I am so over Spiderman. Brilliant scientist attempting a breakthrough for good is shunned by the establishment and has to use himself as a test subject but loses control of the experiment and an alter ego reveals itself to be a monster. Is this the story of Spiderman villian Norman Osborne and The Green Goblin? Yes. But way earlier thanks to a book by Robert Louis Stevenson, this is the story of Jekyll and Hyde the Musical, brilliantly performed by Milburn Stone Theatre.
As an observer at a late rehearsal I was surprised by how compelling this performance is, and how drawn in I was.
Adam Wahlberg is shocking in the title role. As Dr. Jekyll he for some reason calls to mind a mild-mannered Thomas Jefferson. Upon transforming to Hyde it is difficult to believe that it is still the same actor. This is additionally startling because the transformation merely involves releasing the ponytail on Wahlberg’s wig and donning a hat, coat and some sunglasses. One witness said that this is how Ozzie Osbourne would look if portrayed by Johnny Depp. This is a bad-looking dude.
Two women provide a contrasting commentary on Jekyll’s life. Fiancee Emma, played by Erika Bankerd, is all goodness and light. She will stand by her man through thick and thin, even defying her moneyed background to do so. Brothel girl Lucy, played by Shereen Ahmed, is perilously drawn to Hyde while at the same time finding tender solace in Jekyll. As an aside in the original Batman series, didn’t you find it unbelievable that nobody could tell that Adam West’s Bruce Wayne and Batman were the same guy? This is not like that. I don’t blame Lucy at all. Both Emma and Lucy are very attractive women costumed lavishly and both parts are sung beautifully. You will find yourself in the same conundrum as Jekyll/Hyde, choosing. The bad girl or the good? Betty or Veronica? Ginger or Maryann? Emma or Lucy?
If you happen to be seated at one of the premium-priced cocktail tables at the front of the stage, lucky you. You are practically in the show. The brothel girls’ dance number has the scantily clad performers at one point marching right up and looking you in the eye. If you happen to be seated in the traditional seating, lucky you. The large production numbers and the many interactions (and untimely deaths) occurring all over the stage are better appreciated from a distance where everything can be viewed at once.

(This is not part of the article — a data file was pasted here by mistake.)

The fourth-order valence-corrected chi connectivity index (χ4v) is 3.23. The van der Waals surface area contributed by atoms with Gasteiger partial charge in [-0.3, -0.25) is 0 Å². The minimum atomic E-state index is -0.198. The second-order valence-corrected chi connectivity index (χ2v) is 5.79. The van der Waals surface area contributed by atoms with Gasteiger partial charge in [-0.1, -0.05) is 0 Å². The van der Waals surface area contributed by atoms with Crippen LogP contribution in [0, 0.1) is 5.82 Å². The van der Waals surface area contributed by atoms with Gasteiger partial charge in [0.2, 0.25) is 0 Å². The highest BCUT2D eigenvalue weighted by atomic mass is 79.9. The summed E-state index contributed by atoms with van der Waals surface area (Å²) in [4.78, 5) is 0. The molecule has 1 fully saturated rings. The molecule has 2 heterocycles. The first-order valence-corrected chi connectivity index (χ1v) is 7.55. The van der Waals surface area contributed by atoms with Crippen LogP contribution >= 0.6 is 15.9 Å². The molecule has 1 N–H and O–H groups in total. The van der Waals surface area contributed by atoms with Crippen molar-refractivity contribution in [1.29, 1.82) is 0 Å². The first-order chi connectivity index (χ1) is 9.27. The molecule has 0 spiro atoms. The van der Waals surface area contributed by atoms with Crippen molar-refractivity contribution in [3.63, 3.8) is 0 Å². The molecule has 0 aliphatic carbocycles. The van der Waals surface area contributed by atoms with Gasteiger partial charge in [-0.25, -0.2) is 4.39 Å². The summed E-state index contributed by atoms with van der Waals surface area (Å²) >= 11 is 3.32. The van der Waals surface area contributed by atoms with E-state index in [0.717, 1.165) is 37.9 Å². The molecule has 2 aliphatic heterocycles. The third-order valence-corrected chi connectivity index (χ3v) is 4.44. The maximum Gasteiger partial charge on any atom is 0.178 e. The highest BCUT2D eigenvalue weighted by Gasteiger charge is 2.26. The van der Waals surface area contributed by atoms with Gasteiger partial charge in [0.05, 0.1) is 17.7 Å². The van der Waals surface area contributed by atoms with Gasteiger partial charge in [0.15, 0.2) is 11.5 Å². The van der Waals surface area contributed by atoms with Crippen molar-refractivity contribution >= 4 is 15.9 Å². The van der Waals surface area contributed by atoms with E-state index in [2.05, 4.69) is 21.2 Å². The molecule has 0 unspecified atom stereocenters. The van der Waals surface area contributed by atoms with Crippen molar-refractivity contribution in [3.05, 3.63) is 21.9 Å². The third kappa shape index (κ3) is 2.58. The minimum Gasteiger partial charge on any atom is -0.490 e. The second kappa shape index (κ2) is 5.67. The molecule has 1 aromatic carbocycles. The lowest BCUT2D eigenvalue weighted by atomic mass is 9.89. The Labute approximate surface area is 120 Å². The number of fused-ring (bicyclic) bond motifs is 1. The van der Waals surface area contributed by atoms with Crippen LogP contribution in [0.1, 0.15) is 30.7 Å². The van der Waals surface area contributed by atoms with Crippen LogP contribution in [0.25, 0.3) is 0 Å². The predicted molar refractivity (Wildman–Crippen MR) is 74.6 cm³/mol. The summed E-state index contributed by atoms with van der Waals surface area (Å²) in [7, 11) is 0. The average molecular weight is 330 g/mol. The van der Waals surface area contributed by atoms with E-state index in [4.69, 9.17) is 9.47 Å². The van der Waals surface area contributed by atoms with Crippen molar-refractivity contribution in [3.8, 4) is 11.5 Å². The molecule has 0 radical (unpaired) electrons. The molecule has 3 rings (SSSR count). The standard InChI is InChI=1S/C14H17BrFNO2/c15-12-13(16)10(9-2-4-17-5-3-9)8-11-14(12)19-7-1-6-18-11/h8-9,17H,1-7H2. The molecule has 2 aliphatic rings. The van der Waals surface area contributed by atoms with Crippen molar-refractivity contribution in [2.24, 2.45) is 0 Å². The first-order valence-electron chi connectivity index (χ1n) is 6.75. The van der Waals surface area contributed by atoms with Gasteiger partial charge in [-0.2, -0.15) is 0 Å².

This is a terrific stage setting. Jekyll’s laboratory has boiling beakers, piles of reference books, and evil genius mood lighting. Multiple levels, nooks and crannies, and secret doors teleport this talented cast to different venues effortlessly with virtually no interruption to the proceedings.
One quibble is with the apothecary door on the right. Dr. Jekyll picks up chemicals from the proprietor there. The door has many other uses throughout the show, including brothel entrance. Perhaps a small sign on the door would have made me happier. I mean, how does anyone in town find this druggist so he can stay in business? This is admittedly a small detail but perhaps this speaks to the overall professionalism of this S. Lee Lewis show, and how incredibly detailed it is.
Why should you see this show? Why do we see theatre in general? To be entertained, certainly. But also to shown characters who surprise us by speaking to the parts of us we don’t acknowledge. Dr. Jekyll believed that it was possible to separate the evil from the good in the human psyche. He was asked what would become of the evil. What, indeed?
A wonderful review and brilliant photo collection appeared earlier in CecilScene.com CLICK HERE
Milburn Stone Theatre at Cecil College, June 27, 28, 29 Traditional seating admission: $18
Box Office (410) 287-1037